Hilles said she has been around GMOs almost her whole life and can attest for their safety.
Since she was 7 years old in Washington state, her father worked for a GMO company, and he still does. Hilles’ husband is a biologist who works as field operations manager for Pioneer. Together, they have two healthy children, a 5-year-old girl and a 10-year-old boy who were at the hearing.
She said they are supportive of what the GMO companies are doing, solving issues to feed the world and creating plants that are resistant to pesticides.
“I totally believe they are safe, there has been 20 years of scientific research done,” Hilles said.
To Kalaheo resident Pat Gegen, sporting a red shirt, the bill would not drive GMO companies off the island.
“I’m not out to shut anybody down,” he said.
What he wanted is the information that is not available, the disclosure on pesticide use — and he had a reason for that.
Gegen said his wife is a nurse on Kauai’s Westside, and she has attended many patients with all kinds of symptons, but there isn’t enough information to understand their conditions. Additionally, the number of cases of non-Hodgkin’s lymphoma, a rare cancer, is “definitely high” on the Westside, and one of the causes is pesticide use, he said.
As far as arguing that GMO regulations are restricted to state and federal agencies, Gegen said the tobacco industry is regulated by those agencies, but counties also have their laws regulating smoking. And regarding permitting, the county has a strict set of building permits to ensure safety, and should be no different with GMO crops.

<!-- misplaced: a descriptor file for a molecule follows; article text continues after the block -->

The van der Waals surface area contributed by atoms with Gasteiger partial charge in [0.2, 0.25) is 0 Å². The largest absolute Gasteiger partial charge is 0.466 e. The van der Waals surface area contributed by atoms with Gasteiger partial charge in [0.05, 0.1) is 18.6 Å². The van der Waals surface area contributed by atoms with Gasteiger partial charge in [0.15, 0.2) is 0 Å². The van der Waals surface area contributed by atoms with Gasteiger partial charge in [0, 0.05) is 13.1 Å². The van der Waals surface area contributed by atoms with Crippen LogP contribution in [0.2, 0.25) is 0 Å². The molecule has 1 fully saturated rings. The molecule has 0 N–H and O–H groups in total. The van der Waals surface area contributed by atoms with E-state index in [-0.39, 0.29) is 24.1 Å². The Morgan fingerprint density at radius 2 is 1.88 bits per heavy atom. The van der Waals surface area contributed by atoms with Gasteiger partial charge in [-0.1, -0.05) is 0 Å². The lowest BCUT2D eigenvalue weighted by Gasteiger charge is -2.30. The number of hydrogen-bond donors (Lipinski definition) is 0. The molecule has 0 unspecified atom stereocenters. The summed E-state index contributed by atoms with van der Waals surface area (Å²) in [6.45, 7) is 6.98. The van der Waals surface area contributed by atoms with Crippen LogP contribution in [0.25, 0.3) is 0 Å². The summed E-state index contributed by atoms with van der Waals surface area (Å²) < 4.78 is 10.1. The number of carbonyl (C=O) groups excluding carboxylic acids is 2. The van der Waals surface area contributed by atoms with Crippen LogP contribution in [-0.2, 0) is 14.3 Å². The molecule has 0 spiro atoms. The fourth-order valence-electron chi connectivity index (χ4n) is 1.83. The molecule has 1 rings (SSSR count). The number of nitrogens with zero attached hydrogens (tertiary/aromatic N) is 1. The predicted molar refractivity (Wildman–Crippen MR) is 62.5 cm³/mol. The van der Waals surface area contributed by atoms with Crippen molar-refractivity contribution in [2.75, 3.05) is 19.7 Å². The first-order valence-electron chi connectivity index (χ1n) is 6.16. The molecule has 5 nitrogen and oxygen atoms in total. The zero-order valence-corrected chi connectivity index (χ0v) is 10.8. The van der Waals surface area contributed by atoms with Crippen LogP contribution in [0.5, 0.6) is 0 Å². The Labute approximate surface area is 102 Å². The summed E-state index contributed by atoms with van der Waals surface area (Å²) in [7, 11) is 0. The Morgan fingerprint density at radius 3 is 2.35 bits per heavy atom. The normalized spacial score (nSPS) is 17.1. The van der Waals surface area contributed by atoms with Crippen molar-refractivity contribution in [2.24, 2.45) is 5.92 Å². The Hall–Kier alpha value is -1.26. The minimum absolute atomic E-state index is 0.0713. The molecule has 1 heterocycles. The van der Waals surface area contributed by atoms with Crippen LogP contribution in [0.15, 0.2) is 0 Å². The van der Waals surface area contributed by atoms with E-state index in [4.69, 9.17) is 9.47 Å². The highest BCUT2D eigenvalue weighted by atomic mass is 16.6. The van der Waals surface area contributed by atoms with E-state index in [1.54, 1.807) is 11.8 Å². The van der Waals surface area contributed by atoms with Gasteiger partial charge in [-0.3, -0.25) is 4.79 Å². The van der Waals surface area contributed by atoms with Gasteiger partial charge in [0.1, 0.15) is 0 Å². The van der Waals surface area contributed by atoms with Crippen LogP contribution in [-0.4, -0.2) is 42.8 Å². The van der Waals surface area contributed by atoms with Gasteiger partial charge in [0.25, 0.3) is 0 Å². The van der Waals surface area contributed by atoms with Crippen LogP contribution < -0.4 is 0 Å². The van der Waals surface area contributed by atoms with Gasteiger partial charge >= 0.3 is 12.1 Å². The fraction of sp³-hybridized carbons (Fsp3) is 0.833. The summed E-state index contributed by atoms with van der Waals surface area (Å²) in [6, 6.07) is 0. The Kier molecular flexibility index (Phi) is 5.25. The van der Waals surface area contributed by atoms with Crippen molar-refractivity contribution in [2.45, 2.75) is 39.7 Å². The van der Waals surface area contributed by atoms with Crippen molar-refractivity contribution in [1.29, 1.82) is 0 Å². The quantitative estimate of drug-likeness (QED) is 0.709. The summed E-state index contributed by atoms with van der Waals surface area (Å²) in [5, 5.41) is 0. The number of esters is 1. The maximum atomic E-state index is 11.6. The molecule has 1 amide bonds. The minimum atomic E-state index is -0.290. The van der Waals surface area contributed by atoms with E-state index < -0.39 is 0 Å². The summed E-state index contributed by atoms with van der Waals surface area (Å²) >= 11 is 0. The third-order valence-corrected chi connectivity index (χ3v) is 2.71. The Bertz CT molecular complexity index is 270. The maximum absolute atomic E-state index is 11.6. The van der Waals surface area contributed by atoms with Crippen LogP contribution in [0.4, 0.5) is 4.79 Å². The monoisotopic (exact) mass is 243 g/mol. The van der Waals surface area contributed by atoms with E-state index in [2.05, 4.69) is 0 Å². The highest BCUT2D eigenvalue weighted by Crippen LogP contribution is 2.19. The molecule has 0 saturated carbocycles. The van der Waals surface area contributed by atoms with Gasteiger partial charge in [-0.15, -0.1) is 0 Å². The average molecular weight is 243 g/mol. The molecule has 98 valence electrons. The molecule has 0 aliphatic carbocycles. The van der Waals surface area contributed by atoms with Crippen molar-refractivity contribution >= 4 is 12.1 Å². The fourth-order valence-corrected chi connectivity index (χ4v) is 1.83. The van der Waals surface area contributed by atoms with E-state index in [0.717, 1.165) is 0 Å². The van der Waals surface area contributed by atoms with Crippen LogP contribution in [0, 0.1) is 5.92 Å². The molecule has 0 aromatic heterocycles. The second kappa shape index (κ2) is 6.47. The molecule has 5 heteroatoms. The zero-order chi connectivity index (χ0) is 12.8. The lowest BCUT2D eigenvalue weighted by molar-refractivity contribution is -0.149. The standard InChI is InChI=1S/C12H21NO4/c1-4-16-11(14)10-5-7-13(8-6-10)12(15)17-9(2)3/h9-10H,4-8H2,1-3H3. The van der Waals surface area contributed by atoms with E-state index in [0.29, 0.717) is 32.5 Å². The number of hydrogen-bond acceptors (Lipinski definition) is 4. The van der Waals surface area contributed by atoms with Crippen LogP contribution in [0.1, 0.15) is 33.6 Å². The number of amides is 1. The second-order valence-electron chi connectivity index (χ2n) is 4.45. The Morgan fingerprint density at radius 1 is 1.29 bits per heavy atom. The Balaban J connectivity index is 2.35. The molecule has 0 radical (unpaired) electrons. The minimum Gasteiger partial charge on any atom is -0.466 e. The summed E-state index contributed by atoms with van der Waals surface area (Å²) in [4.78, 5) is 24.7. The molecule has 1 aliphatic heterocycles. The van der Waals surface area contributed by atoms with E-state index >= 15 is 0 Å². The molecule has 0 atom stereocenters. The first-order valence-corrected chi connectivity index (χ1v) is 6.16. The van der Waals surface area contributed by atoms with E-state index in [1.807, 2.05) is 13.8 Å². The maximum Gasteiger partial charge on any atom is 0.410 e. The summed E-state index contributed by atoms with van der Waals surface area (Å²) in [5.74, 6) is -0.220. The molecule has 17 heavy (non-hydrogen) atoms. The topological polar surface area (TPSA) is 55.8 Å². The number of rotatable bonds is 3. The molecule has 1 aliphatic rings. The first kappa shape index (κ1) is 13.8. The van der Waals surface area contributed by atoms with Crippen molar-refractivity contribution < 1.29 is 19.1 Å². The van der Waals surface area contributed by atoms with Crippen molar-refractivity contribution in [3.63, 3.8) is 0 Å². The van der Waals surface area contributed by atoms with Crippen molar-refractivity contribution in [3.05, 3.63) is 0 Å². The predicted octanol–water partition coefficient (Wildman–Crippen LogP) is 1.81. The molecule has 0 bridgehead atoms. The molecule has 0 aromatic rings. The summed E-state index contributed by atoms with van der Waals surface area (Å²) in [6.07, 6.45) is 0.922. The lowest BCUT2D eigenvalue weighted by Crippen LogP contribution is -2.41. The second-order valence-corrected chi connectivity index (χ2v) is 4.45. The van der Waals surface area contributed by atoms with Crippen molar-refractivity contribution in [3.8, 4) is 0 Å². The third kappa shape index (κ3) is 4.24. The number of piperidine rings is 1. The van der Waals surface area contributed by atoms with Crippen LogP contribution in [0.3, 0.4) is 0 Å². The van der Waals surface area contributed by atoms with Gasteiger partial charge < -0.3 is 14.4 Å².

“The permitting process is to make sure the procedures that are going on are safe,” he said.
Inside KVC, the blue shirts dominated by about two-to-one the crowd of more than 550 people. Outside the building, the red shirts had majority, with roughly two-to-one over the blues.
There were rumors that GMO companies paid hundreds of workers from off-island to fly in and attend the meeting, but Wiederoder said it wasn’t true, at least for Dow. He also said the company offered their employees to take the day off, and didn’t require them to attend the meeting. But many came in support.
“They’re obviously concerned, they’re actually fired up, you can tell by them being here,” Wiederoder said of the GMO employees.
Koloa resident and musician Kepa Kruse said the sad thing is that local residents have been divided by a third party coming from off-island. Inside KVC, he said, both sides of the issue were demonizing each other. Most of the people were wearing red or blue shirts, when they should be trying to find solutions together.
“They should all be wearing purple,” he said. After all, their goals were pretty similar.
“Both sides are fighting for the same thing, their families,” he said. “One side is fighting to feed their families; the other side is fighting to feed their families good food.”
If the Westside lands were used for solar farms, it would create more than 1,000 jobs and reduce the price of electricity on Kauai, which is the highest in the nation, he said.
“There has to be a unification of people for this to work,” Kruse said. “Otherwise, one side is going to lose.”
Kauai sustained itself for more than 1,000 years without outside contact, and without pesticides.
“It’s been proven already, so we can try to do it again,” Kruse said.
At the end of the day, the state government took a chunk of money from Kauai residents. There was a row of cars parked on the grass on the other side of Kapule Highway, across from KVC.
“They all got tickets,” a police officer said.
• Léo Azambuja, staff writer, can be reached at 245-0452 or email@example.com